Monday, June 10, 2013

Two People Can Keep a Secret...

...As long as one of them is dead.

Hundreds in government had advance word of Medicare action at heart of trading-spike probe
Hundreds of federal employees were given advance word of a Medicare decision worth billions of dollars to private insurers in the weeks before the official announcement, a period when trading in the shares of those firms spiked.

The surge of trading in Humana’s and other private health insurers’ stock before the April 1 announcement already has prompted the Justice Department and the Securities and Exchange Commission to investigate whether Wall Street investors had advance access to inside information about the then-confidential Medicare funding plan.

Sen. Charles E. Grassley (R-Iowa) told The Washington Post late last week that his office reviewed the e-mail records of employees at the Department of Health and Human Services and found that 436 of them had early access to the Medicare decision as much as two weeks before it was made public.

The number of federal employees with advance knowledge is surely higher; the figures Grassley’s staff compiled did not include people at the White House’s Office of Management and Budget who also saw the information. The e-mail records of those employees have not been made available to Grassley.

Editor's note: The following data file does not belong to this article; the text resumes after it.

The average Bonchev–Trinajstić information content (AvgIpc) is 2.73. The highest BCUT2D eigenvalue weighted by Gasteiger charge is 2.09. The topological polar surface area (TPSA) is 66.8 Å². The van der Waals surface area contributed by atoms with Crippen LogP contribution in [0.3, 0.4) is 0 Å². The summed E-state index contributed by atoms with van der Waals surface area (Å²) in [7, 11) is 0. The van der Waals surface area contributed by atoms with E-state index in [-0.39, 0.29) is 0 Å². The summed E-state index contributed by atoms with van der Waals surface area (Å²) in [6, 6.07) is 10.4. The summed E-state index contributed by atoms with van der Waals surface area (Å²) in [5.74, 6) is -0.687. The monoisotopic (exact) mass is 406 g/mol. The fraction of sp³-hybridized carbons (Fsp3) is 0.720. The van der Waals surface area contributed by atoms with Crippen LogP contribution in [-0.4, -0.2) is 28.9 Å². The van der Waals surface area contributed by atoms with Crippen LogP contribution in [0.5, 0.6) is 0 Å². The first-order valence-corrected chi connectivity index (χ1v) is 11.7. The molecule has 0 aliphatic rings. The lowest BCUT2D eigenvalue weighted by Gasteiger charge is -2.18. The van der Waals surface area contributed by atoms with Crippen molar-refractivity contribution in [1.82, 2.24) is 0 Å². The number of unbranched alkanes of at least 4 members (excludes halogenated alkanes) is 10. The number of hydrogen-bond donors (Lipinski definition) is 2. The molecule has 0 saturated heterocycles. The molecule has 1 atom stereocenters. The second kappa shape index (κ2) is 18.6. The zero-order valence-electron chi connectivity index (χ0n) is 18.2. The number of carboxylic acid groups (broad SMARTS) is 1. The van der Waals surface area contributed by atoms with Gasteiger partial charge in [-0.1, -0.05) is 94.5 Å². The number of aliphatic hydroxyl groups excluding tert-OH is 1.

There's absolutely no way that a "secret" known by about 500 people, most of whom presumably have no training in security, is going to be kept for any length of time.  The problem is that government actions can have so much power to influence the value of private

The first thing that should be done is to have the investment records of the 500 or so federal employees that had this knowledge ahead of time examined for any personally directed trades that resulted in any financial gain from this spike.  Make it absolutely clear that personal trading on "insider" governmental information is as illegal as the personal trading based on insider business information that Martha Stewart was accused of is illegal.  (She, of course, was not convicted of insider trading as a result of the trades, but rather of lying to government investigators and impeding the investigation).  Those charges and penalties should be applicable to federal workers as well.

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